Professional dental care is often necessary to treat dental disease and to develop personal preventive plans. Professional treatment may include cleaning, restoration of decayed teeth, and extraction of teeth that cannot be saved. Direct application of fluoride to the teeth, prescription of various mouth rinses, professionally applied topical medications, and prescribed medications including antibiotics may also be recommended.
The replacement of missing teeth with fixed bridges or removable dentures are costly procedures, which emphasizes the importance of prevention. A professional prevention schedule includes the examination of the teeth and mouth for disease, assessment of dental work, and the cleaning of teeth.
Some people require quarterly, or biannual, or yearly recall schedules depending upon their disease susceptibility and complexity of their dental work.
Dental decay in children usually occurs initially on the biting surfaces of molar teeth. Sealing the natural tooth pits and fissures with a resin material can prevent this problem.
Twice-daily toothbrushing with a fluoride toothpaste is a key component of any preventive program against dental decay for all ages. Daily and weekly fluoride mouth-rinses even at low (0.05% Sodium Fluoride) concentrations effectively inhibit tooth decay by remineralizing early lesions. Teeth exposed to fluoride are more resistant to decay, and the fluoride also reduces the number of acid producing bacteria in the mouth.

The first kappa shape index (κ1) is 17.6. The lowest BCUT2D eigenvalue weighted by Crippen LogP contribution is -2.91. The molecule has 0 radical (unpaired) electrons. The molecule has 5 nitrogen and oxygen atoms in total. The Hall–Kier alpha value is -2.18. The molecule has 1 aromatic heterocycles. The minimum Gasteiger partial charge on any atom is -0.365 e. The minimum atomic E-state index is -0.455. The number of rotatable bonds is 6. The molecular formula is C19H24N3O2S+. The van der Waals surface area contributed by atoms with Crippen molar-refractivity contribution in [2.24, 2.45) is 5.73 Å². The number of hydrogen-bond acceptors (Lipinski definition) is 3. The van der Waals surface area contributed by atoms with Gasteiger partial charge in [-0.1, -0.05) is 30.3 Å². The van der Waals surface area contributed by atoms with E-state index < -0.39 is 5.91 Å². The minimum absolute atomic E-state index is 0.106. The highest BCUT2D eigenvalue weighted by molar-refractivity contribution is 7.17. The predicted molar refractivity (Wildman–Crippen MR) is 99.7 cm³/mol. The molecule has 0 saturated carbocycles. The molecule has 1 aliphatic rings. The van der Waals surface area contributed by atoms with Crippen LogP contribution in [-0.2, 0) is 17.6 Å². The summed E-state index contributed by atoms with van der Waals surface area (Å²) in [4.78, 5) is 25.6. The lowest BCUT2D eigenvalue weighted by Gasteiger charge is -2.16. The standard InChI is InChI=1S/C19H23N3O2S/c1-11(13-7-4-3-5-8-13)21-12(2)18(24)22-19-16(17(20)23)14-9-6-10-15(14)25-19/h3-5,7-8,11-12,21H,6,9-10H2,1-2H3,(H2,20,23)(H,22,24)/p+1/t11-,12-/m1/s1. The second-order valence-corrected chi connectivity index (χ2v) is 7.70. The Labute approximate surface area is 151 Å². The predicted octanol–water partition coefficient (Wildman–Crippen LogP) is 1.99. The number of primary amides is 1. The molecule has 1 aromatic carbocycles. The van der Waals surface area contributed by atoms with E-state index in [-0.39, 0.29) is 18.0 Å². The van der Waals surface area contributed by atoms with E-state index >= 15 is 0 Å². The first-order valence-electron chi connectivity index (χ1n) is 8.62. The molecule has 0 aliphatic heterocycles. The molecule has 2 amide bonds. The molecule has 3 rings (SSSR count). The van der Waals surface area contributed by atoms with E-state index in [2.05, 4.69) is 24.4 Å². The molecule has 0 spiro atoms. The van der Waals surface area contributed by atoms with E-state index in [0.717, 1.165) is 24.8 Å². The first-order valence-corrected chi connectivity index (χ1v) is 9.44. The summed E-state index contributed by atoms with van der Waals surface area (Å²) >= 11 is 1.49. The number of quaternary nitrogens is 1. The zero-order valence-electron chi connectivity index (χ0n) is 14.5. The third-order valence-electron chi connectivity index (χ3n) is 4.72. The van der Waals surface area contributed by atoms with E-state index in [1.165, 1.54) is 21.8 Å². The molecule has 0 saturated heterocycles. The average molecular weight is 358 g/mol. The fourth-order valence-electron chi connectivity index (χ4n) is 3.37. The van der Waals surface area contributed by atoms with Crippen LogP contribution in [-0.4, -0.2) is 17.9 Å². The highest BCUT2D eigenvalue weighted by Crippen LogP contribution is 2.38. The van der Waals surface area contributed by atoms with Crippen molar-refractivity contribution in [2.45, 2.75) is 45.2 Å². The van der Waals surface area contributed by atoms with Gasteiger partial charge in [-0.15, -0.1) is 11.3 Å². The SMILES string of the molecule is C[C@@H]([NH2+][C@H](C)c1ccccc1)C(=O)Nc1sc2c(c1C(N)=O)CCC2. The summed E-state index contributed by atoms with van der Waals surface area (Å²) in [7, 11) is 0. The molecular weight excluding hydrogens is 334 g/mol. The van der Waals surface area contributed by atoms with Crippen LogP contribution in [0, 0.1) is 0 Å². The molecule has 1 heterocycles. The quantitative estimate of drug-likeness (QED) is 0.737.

Various fluoride mouth-rinses, gels, varnishes, and toothpastes are available to control dental decay. Topical fluoride applications in the dental office however, have much higher concentrations than the home products.
Daily use of 0.12% chlorhexidine gluconate, prescribed by a dentist, inhibits the accumulation of plaque on teeth, and is effective in reducing bacteria responsible for dental decay and gum disease. Mouth-rinse concentrations of 0.12% used daily for at least two weeks may reduce the incidence of dental decay substantially in all age groups. It has no systemic or local side-effects, although it leaves a removable yellow-brown stain on teeth. Chlorhexidine should used 30 minutes AFTER brushing with toothpaste. The foaming agent in the toothpaste deactivates the Chlorhexidine.
Professional Prevention | Personal Prevention